We are always outraged when Kazakhstan is likened or compared to “third-world countries.” While this may feel unjustified, we, the denizens of the largest cities, fail to notice how we help reproduce the partition of society within our country.
A number of specialized programs for the development of regions in Kazakhstan have become the foundation of this subdivision into three worlds. The first, “cities of republican significance”, Almaty, Astana, and Shymkent. The second, regional capitals and several other small cities. The third, monotowns and rural clusters.
In today’s Kazakhstan, the second and third world exist for the benefit of the first.
Peripheral regions are not planned for a thriving, fulfilling life, where people can realize their goals (not only in material terms). At best, their purpose is to be a playground for the extraction of capital, which is then withdrawn to local and offshore accounts owned by oligarchs and the ruling class. At worst, these areas wither away due to the lack of economic prospects.
Therefore, regional development programs only aim to improve infrastructure, medical facilities, or schools insofar as these are economically feasible, or because they facilitate the transition of the younger generation into the urban labor market.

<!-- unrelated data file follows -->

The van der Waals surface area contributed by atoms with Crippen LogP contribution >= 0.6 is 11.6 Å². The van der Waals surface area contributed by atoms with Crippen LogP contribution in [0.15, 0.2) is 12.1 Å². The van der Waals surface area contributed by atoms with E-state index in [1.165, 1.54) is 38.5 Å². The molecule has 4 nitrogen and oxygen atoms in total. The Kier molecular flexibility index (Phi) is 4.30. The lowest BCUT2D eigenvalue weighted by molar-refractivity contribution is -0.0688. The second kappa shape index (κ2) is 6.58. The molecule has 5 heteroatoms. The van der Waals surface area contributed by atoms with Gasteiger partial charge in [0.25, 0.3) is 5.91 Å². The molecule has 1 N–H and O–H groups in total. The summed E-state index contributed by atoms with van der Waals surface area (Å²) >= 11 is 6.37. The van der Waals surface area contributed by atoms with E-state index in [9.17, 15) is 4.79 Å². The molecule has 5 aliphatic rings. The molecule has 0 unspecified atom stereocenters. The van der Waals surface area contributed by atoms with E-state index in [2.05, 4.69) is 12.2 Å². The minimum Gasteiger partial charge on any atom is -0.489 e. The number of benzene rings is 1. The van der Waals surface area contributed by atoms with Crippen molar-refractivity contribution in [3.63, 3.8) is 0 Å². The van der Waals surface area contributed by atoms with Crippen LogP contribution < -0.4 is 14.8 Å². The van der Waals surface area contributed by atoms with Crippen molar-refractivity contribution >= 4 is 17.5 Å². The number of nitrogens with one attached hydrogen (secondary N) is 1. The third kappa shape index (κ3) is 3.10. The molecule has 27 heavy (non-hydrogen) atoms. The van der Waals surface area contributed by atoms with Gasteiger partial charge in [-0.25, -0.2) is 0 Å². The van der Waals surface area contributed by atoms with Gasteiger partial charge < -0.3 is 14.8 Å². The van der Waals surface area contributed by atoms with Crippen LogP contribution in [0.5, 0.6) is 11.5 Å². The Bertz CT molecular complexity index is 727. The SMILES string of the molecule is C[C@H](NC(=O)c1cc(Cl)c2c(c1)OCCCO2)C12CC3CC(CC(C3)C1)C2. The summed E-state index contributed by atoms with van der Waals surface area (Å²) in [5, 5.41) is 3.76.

In the regions, workplaces are designed to help pump out rent from local industries and natural resource basins. Those who do not fit into rent extraction chains are encouraged to become entrepreneurs, with minimal chances of success. Some look for informal ways of earning money, sometimes by organizing and facilitating large-scale events (known in Kazakh as “toi”).
The fact that large companies operating in the regions have their headquarters in Almaty or Astana also means that regional governments are not the beneficiaries of their tax contributions.
The elites owning these companies then buy houses, apartments and office buildings in large cities, sometimes artificially inflating their prices.
Such periods of real estate speculation are followed by crises, which hit the well-being of all Kazakhstanis. In these circumstances, falling incomes and job losses lead residents of the periphery to relocate into the outskirts of larger cities, working for peanuts. There is simply no other future for them.
While the system is clearly discriminatory, the less privileged residents of the “first world” in Kazakhstan are still unwilling to challenge it. After all, they too are the beneficiaries of cheap labor and growing real estate prices.
It is not surprising that the protests in January 2022 sparked out of the periphery. This was one of the first signs of their dissatisfaction with the partition of the country into three worlds.
On February 2, Vlast launched the project “Regions of Kazakhstan” which showcases the regions of the country through analytical pieces, people’s stories, reportages, and detailed information about the social-economic conditions in each region.